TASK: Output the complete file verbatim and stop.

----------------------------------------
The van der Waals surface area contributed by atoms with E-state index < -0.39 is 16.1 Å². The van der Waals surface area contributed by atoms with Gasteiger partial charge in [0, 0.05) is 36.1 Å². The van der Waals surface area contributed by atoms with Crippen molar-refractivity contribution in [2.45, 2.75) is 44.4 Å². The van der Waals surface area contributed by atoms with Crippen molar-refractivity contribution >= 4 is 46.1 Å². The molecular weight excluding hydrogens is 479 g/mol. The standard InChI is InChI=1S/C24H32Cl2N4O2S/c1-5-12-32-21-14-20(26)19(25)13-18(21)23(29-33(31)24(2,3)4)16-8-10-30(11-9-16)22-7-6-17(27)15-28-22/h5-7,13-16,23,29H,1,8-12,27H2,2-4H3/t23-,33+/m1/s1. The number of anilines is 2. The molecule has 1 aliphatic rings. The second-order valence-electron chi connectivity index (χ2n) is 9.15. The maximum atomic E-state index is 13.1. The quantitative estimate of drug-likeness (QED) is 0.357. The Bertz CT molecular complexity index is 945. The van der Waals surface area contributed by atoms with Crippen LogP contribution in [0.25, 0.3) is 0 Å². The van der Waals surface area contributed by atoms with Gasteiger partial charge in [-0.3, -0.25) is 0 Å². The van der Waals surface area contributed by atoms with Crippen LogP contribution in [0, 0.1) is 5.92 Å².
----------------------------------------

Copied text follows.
The van der Waals surface area contributed by atoms with E-state index < -0.39 is 16.1 Å². The van der Waals surface area contributed by atoms with Gasteiger partial charge in [0, 0.05) is 36.1 Å². The van der Waals surface area contributed by atoms with Crippen molar-refractivity contribution in [2.45, 2.75) is 44.4 Å². The van der Waals surface area contributed by atoms with Crippen molar-refractivity contribution >= 4 is 46.1 Å². The molecular weight excluding hydrogens is 479 g/mol. The standard InChI is InChI=1S/C24H32Cl2N4O2S/c1-5-12-32-21-14-20(26)19(25)13-18(21)23(29-33(31)24(2,3)4)16-8-10-30(11-9-16)22-7-6-17(27)15-28-22/h5-7,13-16,23,29H,1,8-12,27H2,2-4H3/t23-,33+/m1/s1. The number of anilines is 2. The molecule has 1 aliphatic rings. The second-order valence-electron chi connectivity index (χ2n) is 9.15. The maximum atomic E-state index is 13.1. The quantitative estimate of drug-likeness (QED) is 0.357. The Bertz CT molecular complexity index is 945. The van der Waals surface area contributed by atoms with Crippen LogP contribution in [0.25, 0.3) is 0 Å². The van der Waals surface area contributed by atoms with Gasteiger partial charge in [-0.3, -0.25) is 0 Å². The van der Waals surface area contributed by atoms with Crippen LogP contribution in [0, 0.1) is 5.92 Å².